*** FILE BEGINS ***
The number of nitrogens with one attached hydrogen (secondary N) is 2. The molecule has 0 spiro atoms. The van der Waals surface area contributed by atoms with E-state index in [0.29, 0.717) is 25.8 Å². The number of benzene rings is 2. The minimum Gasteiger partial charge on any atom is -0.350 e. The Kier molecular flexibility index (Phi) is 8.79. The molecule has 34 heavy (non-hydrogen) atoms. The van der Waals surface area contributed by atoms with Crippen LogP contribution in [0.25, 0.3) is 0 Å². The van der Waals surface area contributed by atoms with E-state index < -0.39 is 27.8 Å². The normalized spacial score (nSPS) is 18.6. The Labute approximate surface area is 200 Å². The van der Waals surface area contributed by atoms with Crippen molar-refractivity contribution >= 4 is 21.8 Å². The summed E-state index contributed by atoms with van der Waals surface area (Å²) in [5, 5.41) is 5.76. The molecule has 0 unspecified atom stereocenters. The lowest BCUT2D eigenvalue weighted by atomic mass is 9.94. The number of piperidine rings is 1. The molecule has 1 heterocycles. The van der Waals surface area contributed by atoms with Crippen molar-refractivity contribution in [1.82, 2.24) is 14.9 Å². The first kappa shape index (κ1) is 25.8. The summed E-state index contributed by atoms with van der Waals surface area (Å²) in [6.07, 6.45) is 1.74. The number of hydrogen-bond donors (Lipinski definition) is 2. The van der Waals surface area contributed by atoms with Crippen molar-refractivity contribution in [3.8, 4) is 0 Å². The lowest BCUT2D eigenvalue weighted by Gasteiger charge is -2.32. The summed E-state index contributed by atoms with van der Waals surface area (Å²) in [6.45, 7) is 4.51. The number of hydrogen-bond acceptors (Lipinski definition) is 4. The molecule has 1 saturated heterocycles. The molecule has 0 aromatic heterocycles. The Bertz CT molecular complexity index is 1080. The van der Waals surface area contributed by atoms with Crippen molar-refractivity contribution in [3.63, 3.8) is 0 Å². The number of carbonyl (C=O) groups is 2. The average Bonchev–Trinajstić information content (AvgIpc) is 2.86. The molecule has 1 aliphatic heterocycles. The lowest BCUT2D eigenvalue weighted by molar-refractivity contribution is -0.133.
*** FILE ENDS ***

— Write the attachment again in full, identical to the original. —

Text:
The number of nitrogens with one attached hydrogen (secondary N) is 2. The molecule has 0 spiro atoms. The van der Waals surface area contributed by atoms with E-state index in [0.29, 0.717) is 25.8 Å². The number of benzene rings is 2. The minimum Gasteiger partial charge on any atom is -0.350 e. The Kier molecular flexibility index (Phi) is 8.79. The molecule has 34 heavy (non-hydrogen) atoms. The van der Waals surface area contributed by atoms with Crippen LogP contribution in [0.25, 0.3) is 0 Å². The van der Waals surface area contributed by atoms with E-state index < -0.39 is 27.8 Å². The normalized spacial score (nSPS) is 18.6. The Labute approximate surface area is 200 Å². The van der Waals surface area contributed by atoms with Crippen molar-refractivity contribution >= 4 is 21.8 Å². The summed E-state index contributed by atoms with van der Waals surface area (Å²) in [5, 5.41) is 5.76. The molecule has 0 unspecified atom stereocenters. The lowest BCUT2D eigenvalue weighted by atomic mass is 9.94. The number of piperidine rings is 1. The molecule has 1 heterocycles. The van der Waals surface area contributed by atoms with Crippen molar-refractivity contribution in [1.82, 2.24) is 14.9 Å². The first kappa shape index (κ1) is 25.8. The summed E-state index contributed by atoms with van der Waals surface area (Å²) in [6.07, 6.45) is 1.74. The number of hydrogen-bond donors (Lipinski definition) is 2. The van der Waals surface area contributed by atoms with Crippen molar-refractivity contribution in [3.8, 4) is 0 Å². The lowest BCUT2D eigenvalue weighted by Gasteiger charge is -2.32. The summed E-state index contributed by atoms with van der Waals surface area (Å²) in [6.45, 7) is 4.51. The number of hydrogen-bond acceptors (Lipinski definition) is 4. The molecule has 1 saturated heterocycles. The molecule has 0 aromatic heterocycles. The Bertz CT molecular complexity index is 1080. The van der Waals surface area contributed by atoms with Crippen molar-refractivity contribution in [3.63, 3.8) is 0 Å². The number of carbonyl (C=O) groups is 2. The average Bonchev–Trinajstić information content (AvgIpc) is 2.86. The molecule has 1 aliphatic heterocycles. The lowest BCUT2D eigenvalue weighted by molar-refractivity contribution is -0.133.